Environment

Río Plátano Biosphere Reserve, Honduras

A wealth of both Central American biodiversity and indigenous culture can be found inside the reserve.

5. Description -

The Río Plátano Biosphere Reserve was designated as a United Nations Educational, Scientific and Cultural Organization (UNESCO) World Heritage Site in 1982, making it only the second such site in Honduras. The Río Plátano Biosphere Reserve is located in northeastern Honduras in the Mosquitia region of the country, covering 350,000 hectares (1,351 square miles) of land as the largest protected area in all of Honduras. The site covers the whole watershed of the Río Plátano area from the Caribbean coastline to the mountains. This reserve help to protect one of the few remnants of tropical rainforest in Central America, as well as the plant and animal species that called the area home.

4. Historical Role -

The Río Plátano Biosphere Reserve was originally set aside by the government of Honduras as an archaeological reserve in 1960. Despite the nature of the reserve now taking precedent over the archaeological parts of the site these areas are still important for archaeologists and tourists. The reserve has over 200 different archaeological sites that include ruined settlements, rock carvings and stone that was used for roads and buildings, among other remains. The site is also notable for having the point where Christopher Columbus (1451-1506) first arrived in mainland America during his fourth voyage in 1502. The reserve has also the alleged site of the legendary settlement of La Ciudad Blanca (The White City) over the centuries, but no one has ever come up with credible evidence that the site exists or has ever existed.

3. Significance to Indigenous Peoples -

Today, there are over 2,000 indigenous people that call the Río Plátano Biosphere Reserve their home. These indigenous people, as well as people of African descent, living in and around the site include the Garifuna, Miskito, Pech, and Tawakha peoples. Besides this area being the home for these indigenous people, the site also has a number of Pre-Columbian sites and petroglyphs that reflect the ancient past of these indigenous people, on top of the current living cultures that these groups have and try to keep alive.

2. Habitats and Biodiversity -

The Río Plátano Biosphere Reserve is a landscape that varies from being mountainous to going down towards the coastline of the Caribbean Sea, with the Plátano River running through the area. The site is mostly dense highland and lowland rainforest, although there are also wetlands, savannas, and coastal lagoons and lowlands in the site. Besides this wide array of ecosystems, the reserve also has 586 different species of vascular plants just in the lowlands area of the reserve and more than 721 different species of vertebrates that include more than half of the known mammals in the country. The reserve also houses 411 known species of birds and 108 different species of amphibians and reptiles. There are also endangered animals that live on the reserve like the Mexican Spider Monkey, Giant Anteater, West Indian Manatee, Central American Tapir, and the Great Green Macaw among others.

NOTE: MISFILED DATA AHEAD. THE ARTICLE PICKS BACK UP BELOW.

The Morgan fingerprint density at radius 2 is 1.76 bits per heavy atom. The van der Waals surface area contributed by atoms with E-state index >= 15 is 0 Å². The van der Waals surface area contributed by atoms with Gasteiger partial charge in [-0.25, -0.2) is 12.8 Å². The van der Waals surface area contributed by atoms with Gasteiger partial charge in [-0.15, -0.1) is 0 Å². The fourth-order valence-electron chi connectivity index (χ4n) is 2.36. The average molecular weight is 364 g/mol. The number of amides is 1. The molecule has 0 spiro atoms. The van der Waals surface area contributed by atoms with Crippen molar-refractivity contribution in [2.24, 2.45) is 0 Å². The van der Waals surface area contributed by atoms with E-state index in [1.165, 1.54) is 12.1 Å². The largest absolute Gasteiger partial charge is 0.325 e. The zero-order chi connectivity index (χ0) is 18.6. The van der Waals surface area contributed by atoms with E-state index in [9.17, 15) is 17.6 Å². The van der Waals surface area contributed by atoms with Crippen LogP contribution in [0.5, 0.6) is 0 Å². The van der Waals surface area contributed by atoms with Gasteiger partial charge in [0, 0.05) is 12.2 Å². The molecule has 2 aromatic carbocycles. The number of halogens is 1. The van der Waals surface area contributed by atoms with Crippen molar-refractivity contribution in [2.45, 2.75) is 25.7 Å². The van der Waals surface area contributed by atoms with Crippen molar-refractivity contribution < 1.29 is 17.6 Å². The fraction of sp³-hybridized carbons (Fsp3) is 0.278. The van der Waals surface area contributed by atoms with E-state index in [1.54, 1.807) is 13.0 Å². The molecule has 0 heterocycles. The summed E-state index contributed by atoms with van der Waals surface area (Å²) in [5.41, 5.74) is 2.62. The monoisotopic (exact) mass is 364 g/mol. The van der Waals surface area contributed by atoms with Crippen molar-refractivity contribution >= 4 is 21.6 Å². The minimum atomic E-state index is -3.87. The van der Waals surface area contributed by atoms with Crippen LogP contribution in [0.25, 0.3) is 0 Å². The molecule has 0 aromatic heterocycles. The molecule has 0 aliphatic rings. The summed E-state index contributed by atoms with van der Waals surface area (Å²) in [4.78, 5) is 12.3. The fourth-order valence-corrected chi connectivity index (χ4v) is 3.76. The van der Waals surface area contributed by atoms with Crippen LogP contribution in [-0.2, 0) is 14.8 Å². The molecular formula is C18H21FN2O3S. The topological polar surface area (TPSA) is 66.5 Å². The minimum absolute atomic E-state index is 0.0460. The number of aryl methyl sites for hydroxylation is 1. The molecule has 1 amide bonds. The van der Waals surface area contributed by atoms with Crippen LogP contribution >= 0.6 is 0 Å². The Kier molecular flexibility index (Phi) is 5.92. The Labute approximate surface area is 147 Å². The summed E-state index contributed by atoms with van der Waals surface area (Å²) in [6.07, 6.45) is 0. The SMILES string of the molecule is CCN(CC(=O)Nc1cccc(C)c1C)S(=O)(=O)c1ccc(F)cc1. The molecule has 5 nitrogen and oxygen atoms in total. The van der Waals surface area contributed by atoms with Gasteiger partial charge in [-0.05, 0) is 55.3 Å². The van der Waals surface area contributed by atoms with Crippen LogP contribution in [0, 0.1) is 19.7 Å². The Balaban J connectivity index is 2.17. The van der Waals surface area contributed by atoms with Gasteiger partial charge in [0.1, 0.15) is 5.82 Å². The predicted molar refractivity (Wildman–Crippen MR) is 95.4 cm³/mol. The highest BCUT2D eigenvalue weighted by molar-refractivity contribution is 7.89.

1. Environmental Threats and Conservation Efforts -

In 1960, the Ciudad Blanca Archaeological Reserve was created to protect the ancient ruins in what is now the Río Plátano site. It took until 1980 before the government of Honduras designated the Río Plátano Biosphere Reserve by decree, which was also the same year that the site was recognized by the international community as a biosphere reserve. Two years late the reserve was made a UNESCO site and in 1997 the site was farther protected by the government when they extended its area via decree. The site is protected by the government and the Forest, Protected Areas and Wildlife Law, along with there being zoning regulations to separate areas that are strictly protected with areas where natural resources can be harvested in a controlled manner. Despite all of these protections the site still has its integrity threatened due to illegal resource extraction, agricultural encroachment, illegal logging and forest being converted into pasture land for grazing animals. In order to address these problems there needs to be more law enforcement, as well as working with the local communities and trying to help balance their rural poverty with protecting the reserve.

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